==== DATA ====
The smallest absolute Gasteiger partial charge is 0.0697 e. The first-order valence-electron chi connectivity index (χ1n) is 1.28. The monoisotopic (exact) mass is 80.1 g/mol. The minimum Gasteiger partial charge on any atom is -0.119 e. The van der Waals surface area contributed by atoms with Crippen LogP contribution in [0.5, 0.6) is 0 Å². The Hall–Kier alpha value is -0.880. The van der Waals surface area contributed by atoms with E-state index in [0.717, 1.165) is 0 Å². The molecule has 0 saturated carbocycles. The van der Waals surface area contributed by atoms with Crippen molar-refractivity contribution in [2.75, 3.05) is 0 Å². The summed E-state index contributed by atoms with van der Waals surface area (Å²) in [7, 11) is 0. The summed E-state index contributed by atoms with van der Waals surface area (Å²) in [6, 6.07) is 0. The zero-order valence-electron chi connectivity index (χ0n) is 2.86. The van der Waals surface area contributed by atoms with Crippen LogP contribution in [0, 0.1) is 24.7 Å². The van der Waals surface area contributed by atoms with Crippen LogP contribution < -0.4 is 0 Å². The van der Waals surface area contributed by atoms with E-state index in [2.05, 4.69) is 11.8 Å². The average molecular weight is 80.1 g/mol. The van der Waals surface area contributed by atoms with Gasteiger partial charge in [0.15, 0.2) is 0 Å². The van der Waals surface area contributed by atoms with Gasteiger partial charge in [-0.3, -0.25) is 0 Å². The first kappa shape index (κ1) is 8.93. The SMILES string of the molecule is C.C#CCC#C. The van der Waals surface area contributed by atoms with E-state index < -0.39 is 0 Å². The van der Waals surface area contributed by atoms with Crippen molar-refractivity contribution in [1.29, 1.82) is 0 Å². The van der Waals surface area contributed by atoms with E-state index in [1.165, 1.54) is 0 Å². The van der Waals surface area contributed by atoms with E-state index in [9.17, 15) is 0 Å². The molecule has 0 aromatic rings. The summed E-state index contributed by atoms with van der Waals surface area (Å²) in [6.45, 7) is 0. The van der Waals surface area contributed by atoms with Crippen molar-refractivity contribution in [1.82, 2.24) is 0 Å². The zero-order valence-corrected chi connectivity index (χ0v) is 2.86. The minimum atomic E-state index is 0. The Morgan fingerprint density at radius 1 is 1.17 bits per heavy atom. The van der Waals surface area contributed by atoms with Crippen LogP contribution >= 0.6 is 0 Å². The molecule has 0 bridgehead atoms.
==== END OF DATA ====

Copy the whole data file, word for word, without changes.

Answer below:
The smallest absolute Gasteiger partial charge is 0.0697 e. The first-order valence-electron chi connectivity index (χ1n) is 1.28. The monoisotopic (exact) mass is 80.1 g/mol. The minimum Gasteiger partial charge on any atom is -0.119 e. The van der Waals surface area contributed by atoms with Crippen LogP contribution in [0.5, 0.6) is 0 Å². The Hall–Kier alpha value is -0.880. The van der Waals surface area contributed by atoms with E-state index in [0.717, 1.165) is 0 Å². The molecule has 0 saturated carbocycles. The van der Waals surface area contributed by atoms with Crippen molar-refractivity contribution in [2.75, 3.05) is 0 Å². The summed E-state index contributed by atoms with van der Waals surface area (Å²) in [7, 11) is 0. The summed E-state index contributed by atoms with van der Waals surface area (Å²) in [6, 6.07) is 0. The zero-order valence-electron chi connectivity index (χ0n) is 2.86. The van der Waals surface area contributed by atoms with Crippen LogP contribution in [0, 0.1) is 24.7 Å². The van der Waals surface area contributed by atoms with Crippen LogP contribution < -0.4 is 0 Å². The van der Waals surface area contributed by atoms with E-state index in [2.05, 4.69) is 11.8 Å². The average molecular weight is 80.1 g/mol. The van der Waals surface area contributed by atoms with Gasteiger partial charge in [0.15, 0.2) is 0 Å². The van der Waals surface area contributed by atoms with Gasteiger partial charge in [-0.3, -0.25) is 0 Å². The first kappa shape index (κ1) is 8.93. The SMILES string of the molecule is C.C#CCC#C. The van der Waals surface area contributed by atoms with E-state index < -0.39 is 0 Å². The van der Waals surface area contributed by atoms with Crippen molar-refractivity contribution in [1.29, 1.82) is 0 Å². The van der Waals surface area contributed by atoms with E-state index in [1.165, 1.54) is 0 Å². The van der Waals surface area contributed by atoms with E-state index in [9.17, 15) is 0 Å². The molecule has 0 aromatic rings. The summed E-state index contributed by atoms with van der Waals surface area (Å²) in [6.45, 7) is 0. The van der Waals surface area contributed by atoms with Crippen molar-refractivity contribution in [1.82, 2.24) is 0 Å². The zero-order valence-corrected chi connectivity index (χ0v) is 2.86. The minimum atomic E-state index is 0. The Morgan fingerprint density at radius 1 is 1.17 bits per heavy atom. The van der Waals surface area contributed by atoms with Crippen LogP contribution >= 0.6 is 0 Å². The molecule has 0 bridgehead atoms.